I’m doing a lot of things this Thanksgiving that I haven’t done in a while – if ever. I’m watching the Macy’s Thanksgiving Day parade, something that I honestly don’t really like. I’ve always just thought of it as huge parade of commercials with lip synching thrown in between the bad puns and failing attempts to look diverse. (Hi, I’m Chandler and I hate the Thanksgiving Day Parade.)
There’s no big family gatherings planned. However, I will be lucky enough to see my parents and sister. The only upside to being medically unable to return to the classroom in person has been the ability to see my COVID at risk parents because we’ve all stayed home since March. There are a lot of people that won’t be seeing anyone they love – and haven’t, in actual months, plural. I get that my day is something truly special.
To say that 2020 has been a dumpster fire is the understatement of the year. I prefer to call it a landfill fire. But there is beauty in this landfill fire: more than any other year I have found the little things that for which I am thankful.
- Internet access
- My book hoarding
- Impulse decisions
- Talented artists
- Snapchat streaks
- Free time to do nothing
- Teaching in-person
- Tik Tok
- Hot chocolate in my favorite mug
- Instagram friendships
You see a silly list I’m sure. Where is the family and friends, home, health and work? Those things aren’t on this list because this is my list of newly discovered things. I’ve honestly been thankful for the HUGE life MAKING things all my life.
I have always known I was lucky to have a caring family that is mostly functional in the way families can be. My family has been extremely fortunate not to be touched by abuse, loss, and catastrophe. We’ve had the passing of grand parents, in their 90’s. We’ve weathered job losses and seasons where we had to go without, but we were able to bounce back. I was aware early on, that this is not a common experience. So I’ve been thankful for this.
I have written here before about my gratefulness for my friends. I spent most of my life trying to find supportive and loving friends. It took me over half my life thus lived to be able to count people among my chosen family. The fact that I still don’t have a partner to share any part of my life with helps to bring this fact to heart everyday.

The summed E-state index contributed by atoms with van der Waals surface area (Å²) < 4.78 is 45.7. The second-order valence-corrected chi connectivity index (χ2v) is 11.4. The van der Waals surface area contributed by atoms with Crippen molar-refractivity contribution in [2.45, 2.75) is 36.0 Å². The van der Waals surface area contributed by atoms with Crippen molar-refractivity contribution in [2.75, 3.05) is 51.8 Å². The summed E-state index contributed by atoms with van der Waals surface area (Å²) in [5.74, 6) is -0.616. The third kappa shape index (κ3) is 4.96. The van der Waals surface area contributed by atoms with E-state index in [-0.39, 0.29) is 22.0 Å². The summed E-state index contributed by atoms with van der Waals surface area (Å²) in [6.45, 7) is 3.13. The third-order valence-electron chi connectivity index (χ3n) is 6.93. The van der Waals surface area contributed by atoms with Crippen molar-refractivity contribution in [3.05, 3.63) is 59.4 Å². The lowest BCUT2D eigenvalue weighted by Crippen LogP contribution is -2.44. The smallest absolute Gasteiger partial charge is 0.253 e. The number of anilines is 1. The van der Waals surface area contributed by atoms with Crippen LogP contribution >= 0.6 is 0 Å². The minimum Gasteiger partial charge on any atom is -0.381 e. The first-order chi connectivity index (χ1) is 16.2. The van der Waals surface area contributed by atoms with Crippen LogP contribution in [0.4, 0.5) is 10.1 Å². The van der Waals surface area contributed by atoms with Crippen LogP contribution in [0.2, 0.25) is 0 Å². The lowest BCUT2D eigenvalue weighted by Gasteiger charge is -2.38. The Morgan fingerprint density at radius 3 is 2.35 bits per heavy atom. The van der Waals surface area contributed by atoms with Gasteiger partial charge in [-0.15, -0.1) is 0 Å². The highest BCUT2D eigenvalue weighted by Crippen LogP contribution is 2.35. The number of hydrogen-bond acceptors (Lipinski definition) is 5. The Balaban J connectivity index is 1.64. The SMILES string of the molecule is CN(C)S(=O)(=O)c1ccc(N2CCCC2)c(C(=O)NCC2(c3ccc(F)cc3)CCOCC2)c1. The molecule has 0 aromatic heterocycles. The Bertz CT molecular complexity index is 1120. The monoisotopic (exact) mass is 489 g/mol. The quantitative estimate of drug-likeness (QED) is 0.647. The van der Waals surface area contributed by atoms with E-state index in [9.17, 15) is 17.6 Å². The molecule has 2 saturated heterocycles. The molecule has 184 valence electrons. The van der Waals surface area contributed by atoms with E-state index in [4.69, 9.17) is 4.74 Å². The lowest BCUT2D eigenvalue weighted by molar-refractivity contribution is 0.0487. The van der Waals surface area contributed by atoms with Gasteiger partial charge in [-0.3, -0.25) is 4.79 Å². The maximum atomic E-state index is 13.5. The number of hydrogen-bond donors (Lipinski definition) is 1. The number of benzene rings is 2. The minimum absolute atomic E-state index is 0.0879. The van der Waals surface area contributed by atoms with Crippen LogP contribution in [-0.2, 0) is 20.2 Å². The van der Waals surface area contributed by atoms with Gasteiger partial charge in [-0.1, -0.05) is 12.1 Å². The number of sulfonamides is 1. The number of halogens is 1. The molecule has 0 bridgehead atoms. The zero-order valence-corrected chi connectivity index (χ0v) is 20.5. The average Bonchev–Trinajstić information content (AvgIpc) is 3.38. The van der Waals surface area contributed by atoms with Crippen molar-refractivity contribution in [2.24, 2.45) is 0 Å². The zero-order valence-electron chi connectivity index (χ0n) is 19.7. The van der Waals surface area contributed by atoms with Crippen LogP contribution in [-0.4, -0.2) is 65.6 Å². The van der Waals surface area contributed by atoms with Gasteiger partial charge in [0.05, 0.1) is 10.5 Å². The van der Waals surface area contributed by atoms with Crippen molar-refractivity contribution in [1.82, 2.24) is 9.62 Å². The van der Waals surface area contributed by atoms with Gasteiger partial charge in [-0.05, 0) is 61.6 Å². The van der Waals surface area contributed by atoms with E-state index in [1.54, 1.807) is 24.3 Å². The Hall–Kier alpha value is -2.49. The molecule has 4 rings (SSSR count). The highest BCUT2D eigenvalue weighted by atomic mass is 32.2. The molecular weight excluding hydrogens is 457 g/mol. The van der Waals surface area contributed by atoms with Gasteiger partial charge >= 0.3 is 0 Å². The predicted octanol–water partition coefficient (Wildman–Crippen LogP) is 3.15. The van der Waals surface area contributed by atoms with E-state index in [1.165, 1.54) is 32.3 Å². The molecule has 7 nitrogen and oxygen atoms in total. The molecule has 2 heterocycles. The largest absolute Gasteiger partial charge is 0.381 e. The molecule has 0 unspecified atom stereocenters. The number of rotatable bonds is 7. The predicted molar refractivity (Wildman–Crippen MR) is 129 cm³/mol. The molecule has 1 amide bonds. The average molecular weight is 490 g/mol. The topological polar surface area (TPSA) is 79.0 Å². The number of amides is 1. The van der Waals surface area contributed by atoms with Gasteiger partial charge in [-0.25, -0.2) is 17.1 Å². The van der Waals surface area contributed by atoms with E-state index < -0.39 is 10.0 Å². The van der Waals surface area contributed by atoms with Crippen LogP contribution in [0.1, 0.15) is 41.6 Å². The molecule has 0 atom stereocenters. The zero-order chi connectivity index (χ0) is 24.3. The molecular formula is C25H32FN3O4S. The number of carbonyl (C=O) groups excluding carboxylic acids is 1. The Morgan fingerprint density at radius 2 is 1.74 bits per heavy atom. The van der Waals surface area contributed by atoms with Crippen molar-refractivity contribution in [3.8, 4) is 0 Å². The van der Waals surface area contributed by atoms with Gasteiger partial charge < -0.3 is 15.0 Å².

Being able to see, hear, walk, climb (rocks…and sometimes men), dance, and taste are also on my always thankful list. I’ve lost some parts of those abilities over the years and I’m the owner of some chronic illnesses so there was no need for me to suddenly rejoice in these. The loss of live concerts, the ability to eat at my favorite restaurants, go to Earth Treks and hit a party make the fact I can enjoy these things in some way at home.
Likewise, I have always been grateful that I have a job I believe in, regardless of the frustration and challenge it brings. But it also brings me unique experiences with my students and the ability to afford a home, energy, food, and the occasional splurge, and the luxury of travel. And coming home to my three furry family member, Wyatt, Sookie and Nugget has always brought me immense joy. Everything is better when the pups are around and the cat is silent.
No, I haven’t taken any of the life making things for granted. But the tiny little things weren’t on my radar.
So this year I’m thankful for the tiny little things that have made life better and this quarantine COVID life bearable. Social media that has brought me new friends and interests, laughs and ideas. The internet has allowed me to continue to teach, reach out to friends across the world, and see what’s happening in the world – for better or worse.
I’ve also realized that the impulses I have to do things is not the worst thing. Sure it has caused me to say or do things that have not been the smartest. But it has also given me my best friends, travel, job and my three pets. My life is filled with people, animals, photos and memories because I impulsively do things. It has lead to a life I’ve looked back on during this year with happiness and eagerness to return to.
So this Thanksgiving, I’m saying a thank you to all the little things I never thought about, while never losing sight of the major stuff I’ve always cherished.